Marshalls reports on small arms in Korea was sparkly compiled from interviews of many combat veterans.
Not a problem.
Starting in the seventies information began to come out about Marshall and his methodology. Some of it were from veterans that he interviewed. They stated that he led people to believe that he interviewed the vets days and sometimes even hours after the action when it turned out in many cases they interviews took place months later. Some of the men interviewed stated that Marshall had them providing details that they couldn't recall at the time of the interview.
In other words it began to appear the Marshall made stuff up.
The biggest problem arose with Marshall's assertion that his research revealed that only a very small number of troops actually fired their weapons in combat. At the time this was like a lightning bolt striking a tree. Caused the Army to revamp it's entire training program - which cost millions of dollars.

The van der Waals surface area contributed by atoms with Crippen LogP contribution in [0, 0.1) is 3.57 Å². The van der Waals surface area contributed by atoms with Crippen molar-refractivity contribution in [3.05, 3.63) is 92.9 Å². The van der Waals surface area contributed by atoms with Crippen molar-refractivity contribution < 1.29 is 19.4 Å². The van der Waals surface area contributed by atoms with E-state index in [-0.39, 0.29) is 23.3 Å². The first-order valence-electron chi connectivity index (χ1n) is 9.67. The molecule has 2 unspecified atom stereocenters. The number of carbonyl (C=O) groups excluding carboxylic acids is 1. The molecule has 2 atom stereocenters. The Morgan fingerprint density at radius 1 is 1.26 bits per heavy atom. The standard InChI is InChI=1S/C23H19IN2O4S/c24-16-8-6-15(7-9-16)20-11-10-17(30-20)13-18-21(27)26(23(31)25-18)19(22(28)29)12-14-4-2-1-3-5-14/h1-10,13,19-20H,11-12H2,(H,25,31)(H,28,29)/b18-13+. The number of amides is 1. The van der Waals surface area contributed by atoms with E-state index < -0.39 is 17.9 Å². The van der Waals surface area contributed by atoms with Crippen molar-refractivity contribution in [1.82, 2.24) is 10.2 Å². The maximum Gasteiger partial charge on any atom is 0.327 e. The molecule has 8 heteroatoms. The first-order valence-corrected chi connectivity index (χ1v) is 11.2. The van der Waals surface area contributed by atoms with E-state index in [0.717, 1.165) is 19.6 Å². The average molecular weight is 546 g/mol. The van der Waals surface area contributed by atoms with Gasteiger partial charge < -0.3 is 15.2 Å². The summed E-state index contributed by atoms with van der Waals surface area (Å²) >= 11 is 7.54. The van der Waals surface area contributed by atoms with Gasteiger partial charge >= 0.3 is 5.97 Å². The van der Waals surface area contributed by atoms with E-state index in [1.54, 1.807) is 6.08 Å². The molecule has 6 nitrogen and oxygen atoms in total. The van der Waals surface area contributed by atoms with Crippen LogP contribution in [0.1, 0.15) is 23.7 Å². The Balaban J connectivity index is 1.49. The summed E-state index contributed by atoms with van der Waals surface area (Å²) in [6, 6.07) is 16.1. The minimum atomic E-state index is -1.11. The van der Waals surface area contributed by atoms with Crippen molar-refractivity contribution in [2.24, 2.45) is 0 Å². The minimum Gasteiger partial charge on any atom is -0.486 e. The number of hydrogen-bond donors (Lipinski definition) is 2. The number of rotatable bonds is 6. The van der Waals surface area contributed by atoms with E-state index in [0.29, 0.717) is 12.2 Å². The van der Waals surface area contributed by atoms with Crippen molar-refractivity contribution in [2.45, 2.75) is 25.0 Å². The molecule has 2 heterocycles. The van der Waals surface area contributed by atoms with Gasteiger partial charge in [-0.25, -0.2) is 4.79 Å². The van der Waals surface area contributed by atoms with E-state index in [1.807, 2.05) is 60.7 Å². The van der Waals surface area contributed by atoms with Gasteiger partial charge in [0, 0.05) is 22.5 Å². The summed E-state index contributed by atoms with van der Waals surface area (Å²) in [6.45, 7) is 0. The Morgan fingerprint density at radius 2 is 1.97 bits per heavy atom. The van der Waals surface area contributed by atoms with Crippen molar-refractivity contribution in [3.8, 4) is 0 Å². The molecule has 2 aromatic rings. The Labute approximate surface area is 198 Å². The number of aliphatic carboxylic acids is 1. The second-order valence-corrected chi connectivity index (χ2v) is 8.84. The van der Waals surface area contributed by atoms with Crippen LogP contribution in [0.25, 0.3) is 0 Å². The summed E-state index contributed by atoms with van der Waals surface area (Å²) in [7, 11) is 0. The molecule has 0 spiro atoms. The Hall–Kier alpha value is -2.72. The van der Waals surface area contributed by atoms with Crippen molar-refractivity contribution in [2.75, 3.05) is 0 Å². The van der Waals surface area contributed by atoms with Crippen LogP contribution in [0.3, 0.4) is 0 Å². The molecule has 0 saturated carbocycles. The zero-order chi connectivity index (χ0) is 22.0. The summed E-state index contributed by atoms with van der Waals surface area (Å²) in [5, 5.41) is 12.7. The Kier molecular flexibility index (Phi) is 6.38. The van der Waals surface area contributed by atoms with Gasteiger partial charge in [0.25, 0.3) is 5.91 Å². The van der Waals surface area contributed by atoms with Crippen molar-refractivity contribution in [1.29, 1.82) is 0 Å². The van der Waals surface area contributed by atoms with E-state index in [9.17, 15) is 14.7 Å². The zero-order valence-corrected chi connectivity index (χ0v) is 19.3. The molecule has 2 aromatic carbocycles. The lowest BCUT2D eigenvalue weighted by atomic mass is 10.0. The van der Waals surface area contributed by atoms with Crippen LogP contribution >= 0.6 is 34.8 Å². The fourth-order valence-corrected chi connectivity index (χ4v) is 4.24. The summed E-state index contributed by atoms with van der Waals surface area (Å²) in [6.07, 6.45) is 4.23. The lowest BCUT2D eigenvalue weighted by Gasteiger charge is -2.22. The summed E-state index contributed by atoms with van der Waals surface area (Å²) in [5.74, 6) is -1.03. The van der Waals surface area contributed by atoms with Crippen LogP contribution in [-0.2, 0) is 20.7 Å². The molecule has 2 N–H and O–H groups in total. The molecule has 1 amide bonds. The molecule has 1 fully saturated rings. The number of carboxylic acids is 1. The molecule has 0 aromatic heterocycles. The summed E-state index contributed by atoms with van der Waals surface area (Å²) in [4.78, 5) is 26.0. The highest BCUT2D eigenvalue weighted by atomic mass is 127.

Then years later it comes out that there were some serious problems with Marshall's figures.
Now while some of it was probably the work of people who didn't like Marshall there were some problems. I suppose it could be argued that Marshall saw a problem and took it upon himself to fix it - so he inflated numbers and ommited other things. But it doesn't change the fact that there were problems and all of his research has to be looked at carefully now.
That's what I was referring to.